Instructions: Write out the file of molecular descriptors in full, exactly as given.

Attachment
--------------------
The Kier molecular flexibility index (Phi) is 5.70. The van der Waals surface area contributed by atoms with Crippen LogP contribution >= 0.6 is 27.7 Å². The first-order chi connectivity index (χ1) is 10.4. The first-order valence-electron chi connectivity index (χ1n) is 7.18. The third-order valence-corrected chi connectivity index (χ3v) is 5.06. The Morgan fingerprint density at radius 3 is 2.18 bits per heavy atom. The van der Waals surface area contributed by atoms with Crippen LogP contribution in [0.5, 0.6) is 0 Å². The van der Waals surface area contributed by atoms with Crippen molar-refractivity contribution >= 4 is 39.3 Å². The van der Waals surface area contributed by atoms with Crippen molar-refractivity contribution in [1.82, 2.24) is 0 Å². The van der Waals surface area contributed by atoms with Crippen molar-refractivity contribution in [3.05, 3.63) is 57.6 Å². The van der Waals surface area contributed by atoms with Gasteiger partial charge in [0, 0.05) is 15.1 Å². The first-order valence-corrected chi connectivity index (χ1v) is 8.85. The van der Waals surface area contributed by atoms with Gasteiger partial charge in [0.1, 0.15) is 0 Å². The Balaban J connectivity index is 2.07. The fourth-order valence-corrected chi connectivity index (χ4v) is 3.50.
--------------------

The Kier molecular flexibility index (Phi) is 5.70. The van der Waals surface area contributed by atoms with Crippen LogP contribution >= 0.6 is 27.7 Å². The first-order chi connectivity index (χ1) is 10.4. The first-order valence-electron chi connectivity index (χ1n) is 7.18. The third-order valence-corrected chi connectivity index (χ3v) is 5.06. The Morgan fingerprint density at radius 3 is 2.18 bits per heavy atom. The van der Waals surface area contributed by atoms with Crippen LogP contribution in [0.5, 0.6) is 0 Å². The van der Waals surface area contributed by atoms with Crippen molar-refractivity contribution >= 4 is 39.3 Å². The van der Waals surface area contributed by atoms with Crippen molar-refractivity contribution in [1.82, 2.24) is 0 Å². The van der Waals surface area contributed by atoms with Crippen molar-refractivity contribution in [3.05, 3.63) is 57.6 Å². The van der Waals surface area contributed by atoms with Gasteiger partial charge in [0, 0.05) is 15.1 Å². The first-order valence-corrected chi connectivity index (χ1v) is 8.85. The van der Waals surface area contributed by atoms with Gasteiger partial charge in [0.1, 0.15) is 0 Å². The Balaban J connectivity index is 2.07. The fourth-order valence-corrected chi connectivity index (χ4v) is 3.50.